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  5. So at this point in our clarification of terms, there is not really a need for you to bring chimp-human differences into the picture. Whether you think chimps are more adapted to frugivory or less adapted to carnivory than humans is irrelevant, because we do not yet agree on the classification of meat as a preferred food or a fallback food in the chimp diet alone!

    You say that whether meat should be put in a fallback or preferred category of the chimp diet depends on its nutritional quality, the frequency with which it is consumed, and the energy return. What nutritional evidence do you cite that meat is a food of higher nutritional quality for chimps than fruits and greens? How do you contradict my claim of distinct fallback seasonality in chimp consumption of meat? And what evidence do you have that meat affords chimps a better energy return than staple fruits and greens?

    I addressed the frequency issue in my chimp diet post, and I have suggested that energy return cannot be separated from either morphology or ecological niche in my comments. With respect to nutrition, I think you face a heavy challenge on a great many fronts, not the least of which is chimp Vitamin C dependency.

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  6. I agree there isn't a need to bring chimp-human differences into the discussion, yet. Except, that the differences between them may, in fact, be both determinative of and influenced by which foods are fallback and which are preferred for each species. And anyway, I'm only trying to prepare for the eventuality that however we resolved the preferred/fallback issue WRT to chimps, you'd cite chimp behavior and diet as a meaningful analog for early hominins; you may not end up doing that, in which case, it won't be necessary (though I may do it in any case, because it's darned interesting on its own merits).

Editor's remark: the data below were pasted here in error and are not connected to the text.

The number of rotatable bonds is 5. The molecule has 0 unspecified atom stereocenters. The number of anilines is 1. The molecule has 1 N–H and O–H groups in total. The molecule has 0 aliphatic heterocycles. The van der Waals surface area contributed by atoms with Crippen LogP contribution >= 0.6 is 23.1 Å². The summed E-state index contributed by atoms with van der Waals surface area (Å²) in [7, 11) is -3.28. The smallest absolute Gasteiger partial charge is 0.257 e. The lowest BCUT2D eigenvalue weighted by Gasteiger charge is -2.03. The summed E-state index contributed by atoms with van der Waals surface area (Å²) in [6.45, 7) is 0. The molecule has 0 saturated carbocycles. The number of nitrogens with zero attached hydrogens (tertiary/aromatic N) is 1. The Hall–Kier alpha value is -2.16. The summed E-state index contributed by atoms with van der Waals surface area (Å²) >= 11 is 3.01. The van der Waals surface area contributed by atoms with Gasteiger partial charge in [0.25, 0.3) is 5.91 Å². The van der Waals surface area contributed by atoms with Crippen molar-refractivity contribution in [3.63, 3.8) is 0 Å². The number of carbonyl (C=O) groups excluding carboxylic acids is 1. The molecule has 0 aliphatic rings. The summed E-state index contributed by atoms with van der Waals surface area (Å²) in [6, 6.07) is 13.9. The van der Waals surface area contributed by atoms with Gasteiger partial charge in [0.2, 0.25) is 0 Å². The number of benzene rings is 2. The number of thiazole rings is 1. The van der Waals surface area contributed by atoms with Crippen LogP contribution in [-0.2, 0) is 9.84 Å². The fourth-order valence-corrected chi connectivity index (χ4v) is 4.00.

In terms of specific nutritional information on chimps, I admit I have none at this point. I just know that meat, in general, is classified as a high-quality food among anthropologists because of its caloric density and ability to make an organism feel sated, thus freeing them up to do other things than forage. It may well turn out I was mistaken in asserting that meat is considered a preferred food for chimps, specifically; but the fact that they actively seek it out rather than just eat it opportunistically has generally led to the conclusion (so I've been taught, though my none of my teachers thus far have been primate specialists) that it's a preferred food rather than a fallback one. Chimps can digest cooked chicken and raw boned beef with no digestive problems, at least in controlled amounts, and in captivity appear to relish them both.

    This gets at your questions in paragraph three, above, as well as your suggestion that energy return can't be separated from morphology or ecological niche. Under the rubric of the definitions offered by Marshall & Wrangham (which are the ones I had intended to use all along, and which I think are largely the same as what I wrote in this post, though more precise), staple fruits, greens and meat would be preferred foods, while the bark/pith/seeds category would be fallback. Again, the fact that meat is consumed seasonally by chimps does not, by itself, make it a fallback food... although it might. Its apparent role in sexual selection argues for it being preferred, not fallback. We'd have to look at whether chimps who hunt animals overselect them relative to their abundance in the local habitat to figure out if it should be considered a preferred or fallback food.

    WRT to chimp vitamin C deficiency, I don't think there is contradiction. That chimps have a nutritional dependency on fruit does not logically preclude meat from being a preferred food for them; the preferred status of a food isn't tied to the specific nutrient needs of a given species, but to its role in sating their hunger in the quickest, easiest way possible for the longest amount of time. Nutrient/calorie dense foods do this better than nutrient/calorie poor ones do.

    Before closing, let me add that I'm working out my thought process on this issue in the open, in writing, so it's likely my position will shift; also, that my blog takes a back-seat to my actual daily studies, so my work here isn't always as rigorous as it could be (right now, I'm study for finals and gearing up for a summer internship!). I apologize for the confusion this seems to entail. I will endeavor towards more precision for the sake of this debate.